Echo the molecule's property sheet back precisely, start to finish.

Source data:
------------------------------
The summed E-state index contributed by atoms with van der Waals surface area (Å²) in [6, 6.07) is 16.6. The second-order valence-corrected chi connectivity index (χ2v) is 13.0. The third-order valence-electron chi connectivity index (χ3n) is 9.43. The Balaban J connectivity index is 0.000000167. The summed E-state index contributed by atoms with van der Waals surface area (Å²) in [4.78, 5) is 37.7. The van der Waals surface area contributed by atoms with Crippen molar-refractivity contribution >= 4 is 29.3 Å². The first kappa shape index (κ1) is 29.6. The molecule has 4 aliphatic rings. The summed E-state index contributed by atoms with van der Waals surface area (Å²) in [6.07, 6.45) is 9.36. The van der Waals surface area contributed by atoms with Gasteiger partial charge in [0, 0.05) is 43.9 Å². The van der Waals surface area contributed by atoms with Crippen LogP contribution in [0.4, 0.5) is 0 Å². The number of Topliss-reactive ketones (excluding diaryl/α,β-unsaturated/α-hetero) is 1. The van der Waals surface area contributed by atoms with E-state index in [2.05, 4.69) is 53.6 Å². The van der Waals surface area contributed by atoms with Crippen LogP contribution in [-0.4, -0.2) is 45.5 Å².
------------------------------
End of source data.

The summed E-state index contributed by atoms with van der Waals surface area (Å²) in [6, 6.07) is 16.6. The second-order valence-corrected chi connectivity index (χ2v) is 13.0. The third-order valence-electron chi connectivity index (χ3n) is 9.43. The Balaban J connectivity index is 0.000000167. The summed E-state index contributed by atoms with van der Waals surface area (Å²) in [4.78, 5) is 37.7. The van der Waals surface area contributed by atoms with Crippen molar-refractivity contribution >= 4 is 29.3 Å². The first kappa shape index (κ1) is 29.6. The molecule has 4 aliphatic rings. The summed E-state index contributed by atoms with van der Waals surface area (Å²) in [6.07, 6.45) is 9.36. The van der Waals surface area contributed by atoms with Gasteiger partial charge in [0, 0.05) is 43.9 Å². The van der Waals surface area contributed by atoms with Crippen LogP contribution in [0.4, 0.5) is 0 Å². The number of Topliss-reactive ketones (excluding diaryl/α,β-unsaturated/α-hetero) is 1. The van der Waals surface area contributed by atoms with E-state index in [2.05, 4.69) is 53.6 Å². The van der Waals surface area contributed by atoms with Crippen LogP contribution in [-0.4, -0.2) is 45.5 Å².